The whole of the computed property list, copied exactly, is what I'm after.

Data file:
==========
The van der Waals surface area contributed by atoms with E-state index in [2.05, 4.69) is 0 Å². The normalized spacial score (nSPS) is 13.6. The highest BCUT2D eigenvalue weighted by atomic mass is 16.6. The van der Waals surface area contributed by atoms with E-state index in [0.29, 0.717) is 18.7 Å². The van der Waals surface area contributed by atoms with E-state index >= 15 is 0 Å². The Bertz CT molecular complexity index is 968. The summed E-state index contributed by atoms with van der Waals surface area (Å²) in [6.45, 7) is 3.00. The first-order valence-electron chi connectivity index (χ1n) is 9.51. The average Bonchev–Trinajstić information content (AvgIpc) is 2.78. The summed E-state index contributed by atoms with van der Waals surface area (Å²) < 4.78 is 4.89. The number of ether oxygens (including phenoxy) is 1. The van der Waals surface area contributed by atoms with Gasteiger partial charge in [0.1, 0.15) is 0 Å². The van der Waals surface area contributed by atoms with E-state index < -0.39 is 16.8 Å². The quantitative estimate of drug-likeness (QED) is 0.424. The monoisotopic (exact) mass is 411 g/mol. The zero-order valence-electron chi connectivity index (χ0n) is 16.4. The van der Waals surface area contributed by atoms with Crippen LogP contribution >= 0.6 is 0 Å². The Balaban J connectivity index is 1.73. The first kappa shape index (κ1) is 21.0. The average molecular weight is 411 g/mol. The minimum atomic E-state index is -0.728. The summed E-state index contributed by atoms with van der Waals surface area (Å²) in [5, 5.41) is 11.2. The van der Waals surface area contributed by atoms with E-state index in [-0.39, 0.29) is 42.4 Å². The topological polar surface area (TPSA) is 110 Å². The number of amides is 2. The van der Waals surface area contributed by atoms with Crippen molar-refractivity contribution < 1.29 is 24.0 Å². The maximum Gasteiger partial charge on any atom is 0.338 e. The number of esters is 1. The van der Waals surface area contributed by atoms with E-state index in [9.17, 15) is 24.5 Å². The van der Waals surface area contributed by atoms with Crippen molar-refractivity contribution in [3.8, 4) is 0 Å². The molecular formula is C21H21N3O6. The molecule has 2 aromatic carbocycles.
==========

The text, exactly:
The van der Waals surface area contributed by atoms with E-state index in [2.05, 4.69) is 0 Å². The normalized spacial score (nSPS) is 13.6. The highest BCUT2D eigenvalue weighted by atomic mass is 16.6. The van der Waals surface area contributed by atoms with E-state index in [0.29, 0.717) is 18.7 Å². The van der Waals surface area contributed by atoms with E-state index >= 15 is 0 Å². The Bertz CT molecular complexity index is 968. The summed E-state index contributed by atoms with van der Waals surface area (Å²) in [6.45, 7) is 3.00. The first-order valence-electron chi connectivity index (χ1n) is 9.51. The average Bonchev–Trinajstić information content (AvgIpc) is 2.78. The summed E-state index contributed by atoms with van der Waals surface area (Å²) < 4.78 is 4.89. The number of ether oxygens (including phenoxy) is 1. The van der Waals surface area contributed by atoms with Gasteiger partial charge in [0.1, 0.15) is 0 Å². The van der Waals surface area contributed by atoms with E-state index < -0.39 is 16.8 Å². The quantitative estimate of drug-likeness (QED) is 0.424. The monoisotopic (exact) mass is 411 g/mol. The zero-order valence-electron chi connectivity index (χ0n) is 16.4. The van der Waals surface area contributed by atoms with Crippen LogP contribution >= 0.6 is 0 Å². The Balaban J connectivity index is 1.73. The first kappa shape index (κ1) is 21.0. The average molecular weight is 411 g/mol. The minimum atomic E-state index is -0.728. The summed E-state index contributed by atoms with van der Waals surface area (Å²) in [5, 5.41) is 11.2. The van der Waals surface area contributed by atoms with E-state index in [-0.39, 0.29) is 42.4 Å². The topological polar surface area (TPSA) is 110 Å². The number of amides is 2. The van der Waals surface area contributed by atoms with Crippen molar-refractivity contribution < 1.29 is 24.0 Å². The maximum Gasteiger partial charge on any atom is 0.338 e. The number of esters is 1. The van der Waals surface area contributed by atoms with E-state index in [9.17, 15) is 24.5 Å². The van der Waals surface area contributed by atoms with Crippen molar-refractivity contribution in [3.8, 4) is 0 Å². The molecular formula is C21H21N3O6. The molecule has 2 aromatic carbocycles.